Steamboats on Lake Winnipesaukee in Weirs Beach, NH

The S.S. Lady of the Lake at Weirs Beach, around 1865. Image courtesy of the New York Public Library.

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The S.S. Mount Washington approaching the same pier around 1906. Image courtesy of the Library of Congress, Detroit Publishing Company Collection.

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The M.S. Mount Washington at the same location in 2019:

Lake Winnipesaukee is the third largest lake in New England, and the second largest entirely within the region (Lake Champlain, located on the border of Vermont and New York, is larger than the next 9 largest combined).  Like Lake Champlain, Winnipesaukee has seen a number of steamboats over the years, with one of the first being the Lady of the Lake, which was completed in 1849 and is seen in the first photo.  In the days before automobiles, the easiest way to access most of the towns on the lake was by boat, and much of this traffic in the mid 19th century was carried by the Lady of the Lake.  Here in Weirs Beach, visitors arrived by train to the depot just behind the photographer, and then boarded the steamer to travel to their destination.  The glory days of the Lady of the Lake lasted until 1872, when the larger, faster S.S. Mount Washington entered service.  The older ship continued to operate in a losing battle to compete with the Mount Washington, until she was taken out of service in 1893.  Two years later, she was filled with rocks and sunk, and today the wreck is a popular dive site.

Meanwhile, the Mount Washington continued to be the preferred method of transportation around the lake until the 1920s, when larger numbers of tourists began traveling by automobile.  As a result, the ship’s owners, the Boston & Maine Railroad, sold her to a new owner, who marketed the ship as a tourist attraction instead of simply a method of transportation.  It was a success, and the ship operated until 1939, when a fire at Weirs Beach destroyed the ship, along with the dock, the railroad depot, and the boardwalk.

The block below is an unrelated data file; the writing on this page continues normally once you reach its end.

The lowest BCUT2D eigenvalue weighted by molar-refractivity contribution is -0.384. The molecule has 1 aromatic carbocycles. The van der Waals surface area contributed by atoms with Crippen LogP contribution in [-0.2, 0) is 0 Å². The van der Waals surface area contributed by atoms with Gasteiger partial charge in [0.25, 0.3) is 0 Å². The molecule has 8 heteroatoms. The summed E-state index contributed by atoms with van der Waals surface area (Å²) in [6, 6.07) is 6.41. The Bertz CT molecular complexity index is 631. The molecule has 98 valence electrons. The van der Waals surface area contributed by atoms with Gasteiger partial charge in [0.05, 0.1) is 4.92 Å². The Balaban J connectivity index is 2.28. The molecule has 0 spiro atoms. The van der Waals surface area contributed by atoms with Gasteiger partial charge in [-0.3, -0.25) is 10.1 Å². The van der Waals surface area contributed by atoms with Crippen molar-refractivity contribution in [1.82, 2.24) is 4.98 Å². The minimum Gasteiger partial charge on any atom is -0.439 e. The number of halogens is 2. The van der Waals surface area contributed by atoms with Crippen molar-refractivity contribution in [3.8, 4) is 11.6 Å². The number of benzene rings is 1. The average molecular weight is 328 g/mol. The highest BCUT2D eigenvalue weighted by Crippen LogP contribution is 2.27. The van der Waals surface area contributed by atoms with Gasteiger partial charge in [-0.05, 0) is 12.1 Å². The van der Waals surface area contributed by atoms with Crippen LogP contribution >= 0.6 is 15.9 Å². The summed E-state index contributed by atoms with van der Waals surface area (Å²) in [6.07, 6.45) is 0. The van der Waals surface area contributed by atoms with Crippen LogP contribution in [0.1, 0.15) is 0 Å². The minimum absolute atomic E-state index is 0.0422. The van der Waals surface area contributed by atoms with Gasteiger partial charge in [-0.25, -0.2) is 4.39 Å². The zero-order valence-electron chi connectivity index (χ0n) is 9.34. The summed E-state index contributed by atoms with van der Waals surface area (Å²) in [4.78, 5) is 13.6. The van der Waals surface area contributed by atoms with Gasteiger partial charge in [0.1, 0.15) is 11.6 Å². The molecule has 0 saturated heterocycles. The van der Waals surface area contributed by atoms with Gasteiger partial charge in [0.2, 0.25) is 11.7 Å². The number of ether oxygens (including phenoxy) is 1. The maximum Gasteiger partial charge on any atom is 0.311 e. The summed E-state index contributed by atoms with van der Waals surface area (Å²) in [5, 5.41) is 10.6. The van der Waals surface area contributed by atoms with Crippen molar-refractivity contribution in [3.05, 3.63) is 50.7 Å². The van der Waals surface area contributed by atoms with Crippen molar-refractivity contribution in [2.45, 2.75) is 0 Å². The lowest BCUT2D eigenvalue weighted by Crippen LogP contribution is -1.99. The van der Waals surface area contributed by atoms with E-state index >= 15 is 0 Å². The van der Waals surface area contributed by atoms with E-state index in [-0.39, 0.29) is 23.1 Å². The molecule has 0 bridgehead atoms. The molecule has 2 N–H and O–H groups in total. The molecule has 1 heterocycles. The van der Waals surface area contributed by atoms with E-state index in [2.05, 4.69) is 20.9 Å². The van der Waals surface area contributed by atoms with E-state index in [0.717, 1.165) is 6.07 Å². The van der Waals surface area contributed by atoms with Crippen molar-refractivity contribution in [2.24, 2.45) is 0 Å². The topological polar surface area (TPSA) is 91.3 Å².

In 1940, the ship’s owner purchased the S.S. Chateaugay to replace the Mount Washington.  Built in 1888, the Chateaugay was a sidewheel steamboat on Lake Champlain, so transporting it to Winnipesaukee required cutting the hull into 20 pieces and shipping them by rail, where they were reassembled in Lakeport.  Only the hull itself was used; everything else, including the superstructure and even the propulsion system, was replaced.  Renamed the Mount Washington, the rebuilt ship made her first voyage on the lake in August 1940, and has been used for sightseeing cruises ever since.  Aside from the 1940 reconstruction, the ship has been altered several other times, including in 1942, when the steam engines were removed for the war effort.  After the war, the ship was fitted with diesel engines, which in turn were replaced in 2010.  The other major change happened in 1982, when the ship was cut in half and a new 20-foot section of hull was added in the middle.  Because of all of this, the 127-year-old ship bears essentially no resemblance to what she looked like when used as the Chateaugay; the photo below, courtesy of the Library of Congress, Detroit Publishing Company Collection, shows the Chateaugay plying the waters of Lake Champlain around 1910-1920:

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